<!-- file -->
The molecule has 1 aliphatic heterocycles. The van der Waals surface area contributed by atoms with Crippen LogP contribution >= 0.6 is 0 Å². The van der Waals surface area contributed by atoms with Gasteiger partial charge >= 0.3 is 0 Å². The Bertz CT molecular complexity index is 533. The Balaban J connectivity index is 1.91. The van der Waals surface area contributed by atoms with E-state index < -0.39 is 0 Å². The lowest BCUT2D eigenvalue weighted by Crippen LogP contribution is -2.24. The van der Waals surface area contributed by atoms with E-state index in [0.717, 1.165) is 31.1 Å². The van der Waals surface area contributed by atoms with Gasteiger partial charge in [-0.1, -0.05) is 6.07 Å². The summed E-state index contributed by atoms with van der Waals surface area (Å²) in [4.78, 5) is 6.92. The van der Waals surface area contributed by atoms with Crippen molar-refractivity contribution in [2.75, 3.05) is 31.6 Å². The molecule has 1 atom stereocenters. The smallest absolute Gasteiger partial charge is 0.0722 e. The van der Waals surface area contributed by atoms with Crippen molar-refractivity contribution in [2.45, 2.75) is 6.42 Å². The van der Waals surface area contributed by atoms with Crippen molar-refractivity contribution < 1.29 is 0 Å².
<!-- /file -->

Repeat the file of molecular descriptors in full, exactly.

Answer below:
The molecule has 1 aliphatic heterocycles. The van der Waals surface area contributed by atoms with Crippen LogP contribution >= 0.6 is 0 Å². The van der Waals surface area contributed by atoms with Gasteiger partial charge >= 0.3 is 0 Å². The Bertz CT molecular complexity index is 533. The Balaban J connectivity index is 1.91. The van der Waals surface area contributed by atoms with E-state index < -0.39 is 0 Å². The lowest BCUT2D eigenvalue weighted by Crippen LogP contribution is -2.24. The van der Waals surface area contributed by atoms with E-state index in [0.717, 1.165) is 31.1 Å². The van der Waals surface area contributed by atoms with Gasteiger partial charge in [-0.1, -0.05) is 6.07 Å². The summed E-state index contributed by atoms with van der Waals surface area (Å²) in [4.78, 5) is 6.92. The van der Waals surface area contributed by atoms with Crippen molar-refractivity contribution in [2.75, 3.05) is 31.6 Å². The molecule has 1 atom stereocenters. The smallest absolute Gasteiger partial charge is 0.0722 e. The van der Waals surface area contributed by atoms with Crippen molar-refractivity contribution in [2.45, 2.75) is 6.42 Å². The van der Waals surface area contributed by atoms with Crippen molar-refractivity contribution < 1.29 is 0 Å².